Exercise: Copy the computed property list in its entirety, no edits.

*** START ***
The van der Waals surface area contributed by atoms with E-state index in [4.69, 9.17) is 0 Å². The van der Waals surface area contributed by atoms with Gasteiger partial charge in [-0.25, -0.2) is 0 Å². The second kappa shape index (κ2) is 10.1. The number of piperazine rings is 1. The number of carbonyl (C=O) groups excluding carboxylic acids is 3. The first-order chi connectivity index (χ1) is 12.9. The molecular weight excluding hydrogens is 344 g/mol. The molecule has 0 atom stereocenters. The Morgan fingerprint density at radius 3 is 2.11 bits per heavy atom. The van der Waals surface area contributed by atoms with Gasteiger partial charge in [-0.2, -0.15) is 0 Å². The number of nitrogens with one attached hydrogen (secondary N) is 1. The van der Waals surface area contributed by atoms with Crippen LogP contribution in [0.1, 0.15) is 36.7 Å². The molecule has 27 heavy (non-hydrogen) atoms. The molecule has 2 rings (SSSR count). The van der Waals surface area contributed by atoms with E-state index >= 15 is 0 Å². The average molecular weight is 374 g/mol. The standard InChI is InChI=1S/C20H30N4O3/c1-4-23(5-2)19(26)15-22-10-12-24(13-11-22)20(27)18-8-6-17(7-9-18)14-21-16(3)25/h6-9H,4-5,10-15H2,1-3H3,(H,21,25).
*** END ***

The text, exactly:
The van der Waals surface area contributed by atoms with E-state index in [4.69, 9.17) is 0 Å². The van der Waals surface area contributed by atoms with Gasteiger partial charge in [-0.25, -0.2) is 0 Å². The second kappa shape index (κ2) is 10.1. The number of piperazine rings is 1. The number of carbonyl (C=O) groups excluding carboxylic acids is 3. The first-order chi connectivity index (χ1) is 12.9. The molecular weight excluding hydrogens is 344 g/mol. The molecule has 0 atom stereocenters. The Morgan fingerprint density at radius 3 is 2.11 bits per heavy atom. The van der Waals surface area contributed by atoms with Gasteiger partial charge in [-0.2, -0.15) is 0 Å². The number of nitrogens with one attached hydrogen (secondary N) is 1. The van der Waals surface area contributed by atoms with Crippen LogP contribution in [0.1, 0.15) is 36.7 Å². The molecule has 27 heavy (non-hydrogen) atoms. The molecule has 2 rings (SSSR count). The van der Waals surface area contributed by atoms with E-state index >= 15 is 0 Å². The average molecular weight is 374 g/mol. The standard InChI is InChI=1S/C20H30N4O3/c1-4-23(5-2)19(26)15-22-10-12-24(13-11-22)20(27)18-8-6-17(7-9-18)14-21-16(3)25/h6-9H,4-5,10-15H2,1-3H3,(H,21,25).